• Left: Comedians Rory Scovel and Kate Berlant. Right: Designer Kelly Fadem and comedian Josh Fadem. (All photos: Miriam Katz)
    diary February 01, 2014

    Riot On!

    “GUYS, you just saw a baby deer bouncing through the forest for the first time—how am I supposed to follow that?” It was 1 AM on a Friday night in a packed dive bar during the second annual RIOT Alternative Comedy Festival in Los Angeles, and a very stoned Guy Branum was sending up Whitmore Thomas’s endearingly sloppy performance at the “Midnight Run” show, for which comedians get extremely high (in Thomas’s case, for the first time ever) just before stepping onstage. (Audience imbibement was also encouraged; this was California, after all.)

    The event was quintessentially RIOT, a four-day

  • Musician Dan Deacon at the Atlantic Ocean Comedy & Music Festival. (All photos: Seth Olenick)
    diary October 10, 2013

    A Supposedly Funny Thing

    “IT FEELS LIKE we’ve inserted a bizarre multiverse within the ship.” Comedian Kurt Braunohler and I stood on the aft of the Royal Caribbean cruise liner, gazing out at some heat lightning scarring the horizon on the third and final evening of the Atlantic Ocean Comedy & Music Festival (aka “boatparty.biz”), masterminded by the Maximum Fun network of podcasts. Indeed, our group of 250 tattooed, Twitter-literate, tech-savvy weirdos did stick out from the other 90 percent of RC passengers (the “normals,” as they were fondly dubbed), who seemed to view us with a mixture of curiosity and confusion.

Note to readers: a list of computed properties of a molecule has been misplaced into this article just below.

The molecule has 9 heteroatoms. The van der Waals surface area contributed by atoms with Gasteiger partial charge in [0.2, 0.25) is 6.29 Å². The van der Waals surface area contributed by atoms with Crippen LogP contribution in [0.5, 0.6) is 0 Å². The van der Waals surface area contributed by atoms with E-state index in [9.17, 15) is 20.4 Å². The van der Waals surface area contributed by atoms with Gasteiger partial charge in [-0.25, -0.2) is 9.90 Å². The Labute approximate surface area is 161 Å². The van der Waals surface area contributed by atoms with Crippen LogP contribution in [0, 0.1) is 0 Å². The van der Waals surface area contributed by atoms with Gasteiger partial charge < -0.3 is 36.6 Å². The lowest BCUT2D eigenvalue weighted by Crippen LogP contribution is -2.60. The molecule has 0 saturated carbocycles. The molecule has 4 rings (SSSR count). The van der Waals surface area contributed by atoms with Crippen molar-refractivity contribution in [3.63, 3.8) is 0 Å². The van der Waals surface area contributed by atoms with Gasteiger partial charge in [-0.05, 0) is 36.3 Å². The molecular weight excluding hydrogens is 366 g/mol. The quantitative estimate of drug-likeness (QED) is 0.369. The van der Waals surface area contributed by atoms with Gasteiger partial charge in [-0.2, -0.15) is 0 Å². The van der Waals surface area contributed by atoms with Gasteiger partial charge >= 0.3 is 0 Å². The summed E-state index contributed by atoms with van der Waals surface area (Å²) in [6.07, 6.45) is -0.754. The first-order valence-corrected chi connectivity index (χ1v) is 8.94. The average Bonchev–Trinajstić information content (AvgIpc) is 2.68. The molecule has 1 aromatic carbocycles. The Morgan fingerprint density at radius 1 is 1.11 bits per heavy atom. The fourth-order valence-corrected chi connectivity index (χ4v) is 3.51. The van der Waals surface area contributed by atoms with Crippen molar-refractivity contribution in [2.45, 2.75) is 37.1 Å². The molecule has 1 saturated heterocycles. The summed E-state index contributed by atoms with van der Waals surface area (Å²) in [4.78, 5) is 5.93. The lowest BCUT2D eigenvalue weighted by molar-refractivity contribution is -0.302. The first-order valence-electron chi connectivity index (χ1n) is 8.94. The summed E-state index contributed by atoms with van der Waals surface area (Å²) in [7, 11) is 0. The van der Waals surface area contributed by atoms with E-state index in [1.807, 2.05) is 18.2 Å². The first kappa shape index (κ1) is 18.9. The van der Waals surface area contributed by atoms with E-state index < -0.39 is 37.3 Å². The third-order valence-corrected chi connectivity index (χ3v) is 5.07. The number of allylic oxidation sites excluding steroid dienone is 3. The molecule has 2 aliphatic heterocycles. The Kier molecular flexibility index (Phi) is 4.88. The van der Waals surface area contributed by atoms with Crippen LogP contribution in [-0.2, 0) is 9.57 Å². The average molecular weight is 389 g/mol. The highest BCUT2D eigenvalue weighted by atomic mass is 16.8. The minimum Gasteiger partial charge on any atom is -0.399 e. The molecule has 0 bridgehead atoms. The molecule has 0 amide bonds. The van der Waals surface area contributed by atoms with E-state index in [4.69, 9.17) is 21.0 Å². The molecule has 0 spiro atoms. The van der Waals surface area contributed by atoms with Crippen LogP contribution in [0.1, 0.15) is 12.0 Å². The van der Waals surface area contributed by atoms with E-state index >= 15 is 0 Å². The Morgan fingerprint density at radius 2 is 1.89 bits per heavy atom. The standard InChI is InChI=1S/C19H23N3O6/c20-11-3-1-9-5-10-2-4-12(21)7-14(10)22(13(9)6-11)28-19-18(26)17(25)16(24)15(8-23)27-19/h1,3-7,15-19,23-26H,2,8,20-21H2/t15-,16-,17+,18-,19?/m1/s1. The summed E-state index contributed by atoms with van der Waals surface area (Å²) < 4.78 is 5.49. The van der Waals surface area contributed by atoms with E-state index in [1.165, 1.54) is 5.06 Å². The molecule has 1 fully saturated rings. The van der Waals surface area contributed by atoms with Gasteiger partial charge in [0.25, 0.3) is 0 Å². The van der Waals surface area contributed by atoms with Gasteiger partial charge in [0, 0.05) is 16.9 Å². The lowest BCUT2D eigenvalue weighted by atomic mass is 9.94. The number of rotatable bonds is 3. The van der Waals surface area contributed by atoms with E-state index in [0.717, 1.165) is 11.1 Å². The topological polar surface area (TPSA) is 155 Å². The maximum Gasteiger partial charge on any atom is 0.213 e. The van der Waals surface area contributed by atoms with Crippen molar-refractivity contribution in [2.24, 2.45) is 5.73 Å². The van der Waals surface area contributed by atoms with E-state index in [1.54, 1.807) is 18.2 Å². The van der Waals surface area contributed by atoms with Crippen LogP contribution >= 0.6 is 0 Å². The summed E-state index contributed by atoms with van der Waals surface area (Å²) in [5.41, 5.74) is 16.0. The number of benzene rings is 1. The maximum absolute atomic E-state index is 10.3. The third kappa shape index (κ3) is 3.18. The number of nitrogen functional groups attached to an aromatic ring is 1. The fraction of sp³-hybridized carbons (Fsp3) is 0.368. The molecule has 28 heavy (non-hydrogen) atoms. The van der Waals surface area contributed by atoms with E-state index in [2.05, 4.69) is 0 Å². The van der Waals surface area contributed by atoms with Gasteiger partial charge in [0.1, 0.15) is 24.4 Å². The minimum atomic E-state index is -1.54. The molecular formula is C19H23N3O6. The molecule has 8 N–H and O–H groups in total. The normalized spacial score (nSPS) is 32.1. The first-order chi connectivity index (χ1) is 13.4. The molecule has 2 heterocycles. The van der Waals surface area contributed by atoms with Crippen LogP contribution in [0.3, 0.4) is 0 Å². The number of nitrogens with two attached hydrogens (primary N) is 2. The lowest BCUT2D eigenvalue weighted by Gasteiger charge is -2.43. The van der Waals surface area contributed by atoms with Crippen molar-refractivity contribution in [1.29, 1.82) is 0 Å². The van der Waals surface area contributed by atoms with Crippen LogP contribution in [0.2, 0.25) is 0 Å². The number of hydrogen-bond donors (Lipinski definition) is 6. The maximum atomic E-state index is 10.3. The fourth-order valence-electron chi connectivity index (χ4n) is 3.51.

• Left: Joan Rivers. (Photo: Eric Myre) Right: Aparna Nancherla and Brent Weinbach. (Photo: Miriam Katz)
    diary August 12, 2013

    Laugh Track

    “DO YOU UNDERSTAND HOW LUCKY YOU ARE? I’m eighty years old—I could die at any moment,” bellowed Joan Rivers to a crowd of five thousand during the 2013 Just For Laughs festival in Montreal. “Never mind all this shitty comedy. You’d be invited to dinner for the rest of your lives: ‘You were there?!’”

    Well, no such luck. If there was a whiff of death, it’s because Rivers killed onstage, crawling around in a royal purple sequin robe as she attacked celebrities, derided her aging body and mind, and invoked a range of ethnic slurs with refreshing equanimity (“everybody’s something, calm down already”).